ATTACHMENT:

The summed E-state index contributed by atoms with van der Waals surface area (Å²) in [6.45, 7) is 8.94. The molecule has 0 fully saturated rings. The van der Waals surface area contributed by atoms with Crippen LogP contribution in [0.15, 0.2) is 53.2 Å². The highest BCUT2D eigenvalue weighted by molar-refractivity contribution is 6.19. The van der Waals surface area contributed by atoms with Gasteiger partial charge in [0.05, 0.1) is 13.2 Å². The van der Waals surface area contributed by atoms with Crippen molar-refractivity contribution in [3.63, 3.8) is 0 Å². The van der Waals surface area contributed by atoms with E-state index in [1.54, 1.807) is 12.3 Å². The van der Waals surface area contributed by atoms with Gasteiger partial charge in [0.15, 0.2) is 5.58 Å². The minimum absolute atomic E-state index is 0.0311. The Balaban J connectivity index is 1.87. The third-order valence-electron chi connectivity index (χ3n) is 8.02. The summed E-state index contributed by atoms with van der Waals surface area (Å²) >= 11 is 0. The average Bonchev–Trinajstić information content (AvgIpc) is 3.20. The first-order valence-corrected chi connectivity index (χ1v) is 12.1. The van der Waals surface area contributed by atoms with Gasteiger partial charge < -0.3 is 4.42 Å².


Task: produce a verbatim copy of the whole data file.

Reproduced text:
The summed E-state index contributed by atoms with van der Waals surface area (Å²) in [6.45, 7) is 8.94. The molecule has 0 fully saturated rings. The van der Waals surface area contributed by atoms with Crippen LogP contribution in [0.15, 0.2) is 53.2 Å². The highest BCUT2D eigenvalue weighted by molar-refractivity contribution is 6.19. The van der Waals surface area contributed by atoms with Gasteiger partial charge in [0.05, 0.1) is 13.2 Å². The van der Waals surface area contributed by atoms with Crippen molar-refractivity contribution in [3.63, 3.8) is 0 Å². The van der Waals surface area contributed by atoms with E-state index in [1.54, 1.807) is 12.3 Å². The van der Waals surface area contributed by atoms with Gasteiger partial charge in [0.15, 0.2) is 5.58 Å². The minimum absolute atomic E-state index is 0.0311. The Balaban J connectivity index is 1.87. The third-order valence-electron chi connectivity index (χ3n) is 8.02. The summed E-state index contributed by atoms with van der Waals surface area (Å²) >= 11 is 0. The average Bonchev–Trinajstić information content (AvgIpc) is 3.20. The first-order valence-corrected chi connectivity index (χ1v) is 12.1. The van der Waals surface area contributed by atoms with Gasteiger partial charge < -0.3 is 4.42 Å².